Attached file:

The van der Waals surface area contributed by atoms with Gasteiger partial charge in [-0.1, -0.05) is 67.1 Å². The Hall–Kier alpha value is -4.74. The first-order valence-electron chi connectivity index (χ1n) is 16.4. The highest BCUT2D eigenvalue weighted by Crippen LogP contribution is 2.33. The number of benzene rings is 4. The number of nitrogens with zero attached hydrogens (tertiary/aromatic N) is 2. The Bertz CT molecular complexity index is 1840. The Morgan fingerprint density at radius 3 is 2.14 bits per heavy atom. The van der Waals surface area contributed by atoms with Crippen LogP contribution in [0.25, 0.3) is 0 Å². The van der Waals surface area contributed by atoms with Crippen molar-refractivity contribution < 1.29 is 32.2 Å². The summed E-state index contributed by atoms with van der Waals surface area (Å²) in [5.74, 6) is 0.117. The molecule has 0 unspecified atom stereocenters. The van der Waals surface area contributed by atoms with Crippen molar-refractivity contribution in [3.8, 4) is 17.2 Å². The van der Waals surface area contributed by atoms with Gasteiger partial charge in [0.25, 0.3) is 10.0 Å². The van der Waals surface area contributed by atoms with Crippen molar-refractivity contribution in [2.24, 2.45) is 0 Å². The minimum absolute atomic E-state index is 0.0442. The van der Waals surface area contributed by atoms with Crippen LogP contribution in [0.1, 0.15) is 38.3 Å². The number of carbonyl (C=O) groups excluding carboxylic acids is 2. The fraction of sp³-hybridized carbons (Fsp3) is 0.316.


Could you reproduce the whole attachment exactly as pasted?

The van der Waals surface area contributed by atoms with Gasteiger partial charge in [-0.1, -0.05) is 67.1 Å². The Hall–Kier alpha value is -4.74. The first-order valence-electron chi connectivity index (χ1n) is 16.4. The highest BCUT2D eigenvalue weighted by Crippen LogP contribution is 2.33. The number of benzene rings is 4. The number of nitrogens with zero attached hydrogens (tertiary/aromatic N) is 2. The Bertz CT molecular complexity index is 1840. The Morgan fingerprint density at radius 3 is 2.14 bits per heavy atom. The van der Waals surface area contributed by atoms with Crippen LogP contribution in [0.25, 0.3) is 0 Å². The van der Waals surface area contributed by atoms with Crippen molar-refractivity contribution < 1.29 is 32.2 Å². The summed E-state index contributed by atoms with van der Waals surface area (Å²) in [5.74, 6) is 0.117. The molecule has 0 unspecified atom stereocenters. The van der Waals surface area contributed by atoms with Crippen molar-refractivity contribution in [3.8, 4) is 17.2 Å². The van der Waals surface area contributed by atoms with Gasteiger partial charge in [0.25, 0.3) is 10.0 Å². The van der Waals surface area contributed by atoms with Crippen molar-refractivity contribution in [2.24, 2.45) is 0 Å². The minimum absolute atomic E-state index is 0.0442. The van der Waals surface area contributed by atoms with Crippen LogP contribution in [0.1, 0.15) is 38.3 Å². The number of carbonyl (C=O) groups excluding carboxylic acids is 2. The fraction of sp³-hybridized carbons (Fsp3) is 0.316.